HOW DOES IT WORK?

The Moog Guitar operates in three modes: Full Sustain mode energizes all the strings equally, Mute mode sucks the energy out of the strings (resulting in a banjo- or koto-like attack and quick decay), and Controlled Sustain mode energizes only the notes being played while muting everything else. You switch modes using a 3-position Mode Selector, and dial in the intensity of the sustaining and muting functions with the Vo Power control. There’s also a Harmonic Balance control, which shifts the Vo Power between neck and bridge pickups, for differing harmonic emphasis.

In addition to the two Moog pickups, there’s a piezo pickup mounted in the bridge that may be combined with them using the Piezo Blend control, or used independently. A 5-position pickup selector lets you choose neck pickup, bridge pickup, neck and bridge pickups out of phase, neck and bridge pickups in phase, or piezo pickup only. Audio from the Moog Guitar is routed to the Moog Foot-Pedal Controller—which also serves as the power supply and audio interface—using a multipin connector. For convenience, however, there’s a standard 1/4" guitar output for the piezo, in case you want to, say, tune-up or play backstage independently of the power supply (plugging a guitar cable into the jack activates an onboard 9-volt battery).

The Moog Guitar also sports a classic Moog filter, which behaves differently depending on which of its three operating modes is selected and the setting of the Tone/Filter control. In Standard mode, the Tone/Filter control functions much like a regular guitar tone control. In Normal Moog Filter mode, the Foot-Pedal Controller sweeps the filter frequency like a sort of superwah, whereas in Articulated Moog Filter mode, playing dynamics trigger the filter auto-wah-style. In both cases the Tone/Filter control adjusts the filter resonance.

While technologies such as the Sustainiac and the Sustainer can affect all six strings simultaneously, in practice it is difficult to sound more than two or three at once, as the strings with the strongest fundamental tones will tend to dominate. With the Moog Guitar, you can have up to six strings sounding simultaneously at more or less equal volume, in much the same way you can with a polyphonic guitar synth. Another significant difference is being able to vary the amount of intensity with the Vo Power control. Rather than having the effect be either on or off at a fixed level of intensity, as with the other devices, you can dial in differing amounts of sustain (or muting) that range from very subtle to relatively intense. And finally, Controlled Sustain mode solves the problem of having to physically mute all of the strings you aren’t playing to keep them from sounding, which can be a significant limitation with other devices.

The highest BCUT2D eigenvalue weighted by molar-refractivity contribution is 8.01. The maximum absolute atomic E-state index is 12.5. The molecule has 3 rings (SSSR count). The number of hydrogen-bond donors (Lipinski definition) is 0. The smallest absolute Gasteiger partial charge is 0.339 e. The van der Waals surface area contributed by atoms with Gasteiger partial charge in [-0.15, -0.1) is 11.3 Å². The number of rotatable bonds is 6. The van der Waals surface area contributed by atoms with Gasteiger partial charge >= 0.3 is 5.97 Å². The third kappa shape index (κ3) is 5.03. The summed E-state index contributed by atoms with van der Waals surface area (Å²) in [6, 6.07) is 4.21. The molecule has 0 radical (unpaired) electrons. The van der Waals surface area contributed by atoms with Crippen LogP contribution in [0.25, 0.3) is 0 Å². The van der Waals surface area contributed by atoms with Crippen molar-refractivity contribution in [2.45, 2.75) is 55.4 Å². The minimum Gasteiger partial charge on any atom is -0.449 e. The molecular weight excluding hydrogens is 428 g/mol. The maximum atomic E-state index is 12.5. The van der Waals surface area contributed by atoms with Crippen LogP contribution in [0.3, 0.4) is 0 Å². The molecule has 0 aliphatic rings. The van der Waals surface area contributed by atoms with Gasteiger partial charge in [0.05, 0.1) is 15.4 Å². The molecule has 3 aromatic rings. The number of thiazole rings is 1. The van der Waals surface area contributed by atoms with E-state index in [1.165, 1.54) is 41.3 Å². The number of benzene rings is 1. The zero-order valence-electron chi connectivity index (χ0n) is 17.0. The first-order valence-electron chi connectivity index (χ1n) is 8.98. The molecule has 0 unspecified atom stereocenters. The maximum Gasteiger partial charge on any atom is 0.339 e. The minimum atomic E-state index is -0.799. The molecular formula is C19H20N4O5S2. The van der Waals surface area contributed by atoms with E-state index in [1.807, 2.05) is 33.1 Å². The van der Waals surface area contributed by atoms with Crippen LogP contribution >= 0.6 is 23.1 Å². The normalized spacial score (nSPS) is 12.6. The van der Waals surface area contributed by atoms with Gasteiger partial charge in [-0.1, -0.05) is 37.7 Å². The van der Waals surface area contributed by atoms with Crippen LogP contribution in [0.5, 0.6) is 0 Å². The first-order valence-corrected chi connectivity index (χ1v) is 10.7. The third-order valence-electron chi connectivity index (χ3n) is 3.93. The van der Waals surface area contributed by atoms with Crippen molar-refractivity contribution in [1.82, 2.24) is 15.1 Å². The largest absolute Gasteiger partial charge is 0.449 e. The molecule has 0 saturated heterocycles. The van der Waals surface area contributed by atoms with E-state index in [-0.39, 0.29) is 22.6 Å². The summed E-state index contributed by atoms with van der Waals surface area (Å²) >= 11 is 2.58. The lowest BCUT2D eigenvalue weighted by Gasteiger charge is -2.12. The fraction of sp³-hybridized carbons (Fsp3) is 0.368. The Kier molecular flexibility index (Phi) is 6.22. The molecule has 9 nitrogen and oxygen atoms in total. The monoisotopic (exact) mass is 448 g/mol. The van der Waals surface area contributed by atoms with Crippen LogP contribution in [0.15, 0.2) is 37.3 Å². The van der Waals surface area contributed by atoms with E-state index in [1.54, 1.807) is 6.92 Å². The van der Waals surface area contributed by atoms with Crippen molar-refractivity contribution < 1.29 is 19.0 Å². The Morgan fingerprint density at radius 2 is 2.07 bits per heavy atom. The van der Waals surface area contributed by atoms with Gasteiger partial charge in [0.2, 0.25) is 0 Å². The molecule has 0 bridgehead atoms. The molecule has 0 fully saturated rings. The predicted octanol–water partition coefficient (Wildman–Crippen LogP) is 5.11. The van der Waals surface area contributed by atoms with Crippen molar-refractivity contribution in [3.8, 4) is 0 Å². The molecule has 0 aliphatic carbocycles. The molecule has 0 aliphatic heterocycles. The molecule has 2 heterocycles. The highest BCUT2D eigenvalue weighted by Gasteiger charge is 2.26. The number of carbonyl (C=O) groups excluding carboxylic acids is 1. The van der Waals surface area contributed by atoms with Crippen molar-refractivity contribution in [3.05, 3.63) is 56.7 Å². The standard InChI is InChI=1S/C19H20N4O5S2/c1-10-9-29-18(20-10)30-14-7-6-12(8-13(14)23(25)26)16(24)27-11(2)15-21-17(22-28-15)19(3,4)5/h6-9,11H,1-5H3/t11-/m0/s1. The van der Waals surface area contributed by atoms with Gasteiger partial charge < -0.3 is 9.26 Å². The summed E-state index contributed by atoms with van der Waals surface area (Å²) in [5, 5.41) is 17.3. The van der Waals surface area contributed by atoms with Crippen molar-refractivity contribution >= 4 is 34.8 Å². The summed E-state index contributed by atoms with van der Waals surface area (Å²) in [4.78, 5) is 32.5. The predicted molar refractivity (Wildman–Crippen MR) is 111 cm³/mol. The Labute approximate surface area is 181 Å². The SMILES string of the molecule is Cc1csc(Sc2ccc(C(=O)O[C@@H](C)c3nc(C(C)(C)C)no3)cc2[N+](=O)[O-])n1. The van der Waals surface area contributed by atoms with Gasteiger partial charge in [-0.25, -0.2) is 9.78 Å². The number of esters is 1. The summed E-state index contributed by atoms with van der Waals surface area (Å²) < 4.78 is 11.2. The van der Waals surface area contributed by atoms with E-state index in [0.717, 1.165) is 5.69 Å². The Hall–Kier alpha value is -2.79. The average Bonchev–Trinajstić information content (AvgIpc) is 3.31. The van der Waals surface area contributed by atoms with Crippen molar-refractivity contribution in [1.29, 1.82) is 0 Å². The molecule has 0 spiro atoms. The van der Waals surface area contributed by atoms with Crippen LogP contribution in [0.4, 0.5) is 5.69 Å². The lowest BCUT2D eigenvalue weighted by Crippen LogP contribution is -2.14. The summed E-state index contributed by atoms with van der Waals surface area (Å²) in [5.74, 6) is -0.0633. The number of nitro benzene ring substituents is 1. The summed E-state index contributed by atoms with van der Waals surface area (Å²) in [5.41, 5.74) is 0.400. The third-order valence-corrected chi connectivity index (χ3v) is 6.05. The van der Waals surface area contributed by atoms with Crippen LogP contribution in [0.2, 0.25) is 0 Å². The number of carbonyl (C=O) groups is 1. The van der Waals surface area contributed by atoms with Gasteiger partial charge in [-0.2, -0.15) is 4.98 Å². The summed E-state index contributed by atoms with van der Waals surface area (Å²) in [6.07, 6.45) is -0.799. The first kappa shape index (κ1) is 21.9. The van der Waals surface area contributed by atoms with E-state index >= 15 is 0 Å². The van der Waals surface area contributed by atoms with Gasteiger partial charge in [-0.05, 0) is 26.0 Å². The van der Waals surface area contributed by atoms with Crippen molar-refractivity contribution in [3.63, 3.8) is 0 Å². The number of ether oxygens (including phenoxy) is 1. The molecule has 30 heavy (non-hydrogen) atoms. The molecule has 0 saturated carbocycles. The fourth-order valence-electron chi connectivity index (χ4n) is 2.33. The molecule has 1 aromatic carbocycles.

To further enhance the Vo Power effects, Moog has devised special strings. “People like the sound of nickel strings on their existing guitars, but on the Moog Guitar nickel doesn’t sound as good or work as well for vibration control,” says Vo. “That’s why we have our own string formulation, though only the wound strings are different. Any brand of unwound string should work just fine.”

GUITAR TOO?

One of the prime directives when developing the Moog Guitar was to make it capable of doing the Moog thing, while also sounding good in straight guitar mode, and that meant creating pickups that could do double duty—a Herculean task that had never even been attempted previously. Why should that be so challenging? Because as every electric guitarist knows, having your pickups set too close to the strings can cause unwanted distortion and tonal anomalies if the signal is too hot, and the increased magnetic pull can even affect tuning. It follows that when designing pickups that generate intense positive (sustain) and negative (mute) magnetic fields around the strings, it will be difficult to coax conventional guitar sounds out of them.

“Creating a pickup that both listens to the strings and controls their vibration was a huge challenge,” explains Vo. “You are going to end up with a unique sound that is similar to—but not exactly the same as—a conventional pickup sound, because the shape of the pickup is different and the underlying physics are different. It’s still electromagnetism, but our pickup receives the signal from the string in a slightly different way.”

The Moog Guitar’s pickups do have their own personalities, and while they sound quite good, the tones differ somewhat from those you’d get from, for example, a Les Paul or Stratocaster. The Moog pickups tend to sound a little more like single-coils than humbuckers, but with less mid-frequency focus and high-frequency transparency than provided by the best single-coils.

GUITAR PART